Second, social media has proved more useful for mobilizing protesters than organizing civil society or political parties. The advantages conferred by new media are skewed toward action, enthusiasm, and loose, issue-oriented networks, not toward the hard, patient work of building organizations. Leaderless movements are great for surviving regime repression and binding together loose coalitions, but less well adapted to formulating a coherent political strategy or mobilizing millions of voters.
In places like Egypt, many of the protesters viewed themselves as the authentic voice of the street, imbued with the legitimacy of revolution and skeptical of anything short of radical change. Many had little interest in democracy, which inevitably requires compromise and empowered leaders who they quickly came to despise. The grind of preparing an election campaign lacked the thrill of street fighting — and elections tended to reveal that, despite having tens of thousands of Twitter followers, they in fact represented only small minorities of their society. The reality is that many of the protesters will be going to Tahrir five years from now, regardless of whether Egypt consolidates its democracy or the Muslim Brotherhood remains in power.
Third, a strong case can be made that the Internet has contributed to the dangerous polarization that now besets so much of the Arab world. Again, political conflict is driven more by real ideological differences, institutional uncertainty, genuine abuses, and reckless behavior than by anything that happens online. But those pressures seem to be reinforced by the tendency toward polarization and informational bubbles so commonly observed in online environments.
The interactions between the Muslim Brotherhood and the non-Islamist online activists in Egypt could become the model case study for such dynamics. If you follow Egyptian activists on Twitter or on Facebook, you see every story that reflects badly upon the Brotherhood rapidly and uncritically shared, augmented, and disseminated; Islamists do the same to their rivals. While social media boosters envisioned the creation of a new public sphere based on dialogue and mutual respect, the reality is that Islamists and their adversaries retreat to their respective camps, reinforcing each others’ prejudices while throwing the occasional rhetorical bomb across the no-man’s land that the center has become. This becomes even more dangerous when outside policy analysts follow and take their cues from only one side of that polarized debate.
Fourth, one of the signal achievements of the dizzying first months of the Arab Spring — the unification of the Arab political space into a single narrative of popular revolt — has largely been reversed. In those first months, the entire Arab world was tweeting and sharing stories about Egypt, Yemenis borrowed slogans and signs from Tunisia, Jordanians anxiously watched Libya. Over the last year, this pan-Arab unity has palpably broken down. Part of this fragmentation was simply driven by the real stagnation in many of the local struggles: As revolution gave way to political trench warfare, people got bored. Many turned inward as Egyptian activists worried about the health of their own revolution rather than, say, Yemen’s.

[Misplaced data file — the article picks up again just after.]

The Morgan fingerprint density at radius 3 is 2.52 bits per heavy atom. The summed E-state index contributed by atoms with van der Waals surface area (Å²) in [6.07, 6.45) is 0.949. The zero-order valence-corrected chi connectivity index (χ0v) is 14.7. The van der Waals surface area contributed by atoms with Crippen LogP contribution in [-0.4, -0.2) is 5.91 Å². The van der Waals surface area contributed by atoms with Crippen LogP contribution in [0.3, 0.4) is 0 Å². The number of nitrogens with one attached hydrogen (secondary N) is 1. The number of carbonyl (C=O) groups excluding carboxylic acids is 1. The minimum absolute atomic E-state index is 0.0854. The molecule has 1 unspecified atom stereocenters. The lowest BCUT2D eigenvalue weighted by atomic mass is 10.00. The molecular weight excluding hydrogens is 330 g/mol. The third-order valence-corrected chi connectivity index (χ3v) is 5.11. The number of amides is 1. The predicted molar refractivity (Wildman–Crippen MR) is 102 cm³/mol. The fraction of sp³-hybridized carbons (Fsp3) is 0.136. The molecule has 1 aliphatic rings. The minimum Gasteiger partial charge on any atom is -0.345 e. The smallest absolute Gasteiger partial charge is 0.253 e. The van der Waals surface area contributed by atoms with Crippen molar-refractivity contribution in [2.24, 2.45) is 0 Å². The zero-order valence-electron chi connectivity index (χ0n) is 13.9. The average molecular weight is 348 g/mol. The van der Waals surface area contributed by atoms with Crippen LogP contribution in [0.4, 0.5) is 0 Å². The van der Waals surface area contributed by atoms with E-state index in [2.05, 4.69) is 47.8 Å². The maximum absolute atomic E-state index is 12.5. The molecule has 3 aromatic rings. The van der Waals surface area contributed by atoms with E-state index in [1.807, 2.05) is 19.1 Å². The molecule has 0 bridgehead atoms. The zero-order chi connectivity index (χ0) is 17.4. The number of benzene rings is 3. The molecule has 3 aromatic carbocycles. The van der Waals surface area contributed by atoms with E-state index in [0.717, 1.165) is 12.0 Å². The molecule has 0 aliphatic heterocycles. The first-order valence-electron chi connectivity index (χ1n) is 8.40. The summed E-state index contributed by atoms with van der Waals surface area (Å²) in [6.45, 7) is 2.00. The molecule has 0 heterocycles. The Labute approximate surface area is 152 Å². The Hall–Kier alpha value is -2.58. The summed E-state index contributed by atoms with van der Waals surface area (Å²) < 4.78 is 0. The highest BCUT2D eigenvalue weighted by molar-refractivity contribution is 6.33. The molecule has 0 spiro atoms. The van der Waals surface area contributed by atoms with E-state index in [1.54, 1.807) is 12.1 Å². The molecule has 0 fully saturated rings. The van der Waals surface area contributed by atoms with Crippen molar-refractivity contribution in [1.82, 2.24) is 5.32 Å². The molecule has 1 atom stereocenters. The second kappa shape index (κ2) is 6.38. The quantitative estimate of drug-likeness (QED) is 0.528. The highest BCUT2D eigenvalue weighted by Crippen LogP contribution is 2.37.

Just as social media can encourage users to retreat to their ideological camps, it can also encourage a narrow geographic focus. Twitter enabled the integration of the narratives — but it didn’t demand it in the way that Al Jazeera once did by virtue of its commanding presence in the pan-Arab media. Facebook groups, even more than Twitter, tend to be national or even more local, fragmenting rather than unifying. That could be a positive trend, of course, if it leads to focused engagement with local political debates, relentless transparency, and demands for accountability, which democracy requires. But it comes at a cost to regional unity.
Fifth, negatives such as sectarianism, fear, and hatred spread as rapidly on social media as do more positive ideas. The success of the Tunisian revolution inspired Arabs everywhere to believe that victory was possible, and Egypt’s success convinced many that victory was inevitable. But the reverse also proved true. The bloodbath in Syria, like the horrors of Iraq in the mid-2000s, had a chilling effect on popular mobilization. By midway through 2011, it was already clear that the end of the story did not have to be partying in Tahrir Square — it might be butchered women and children littering the streets and massive dispossession and grief. The sectarian hatred and division fueled by the Syrian bloodshed flowed through social media just as effectively as the unifying message of the early Arab Spring.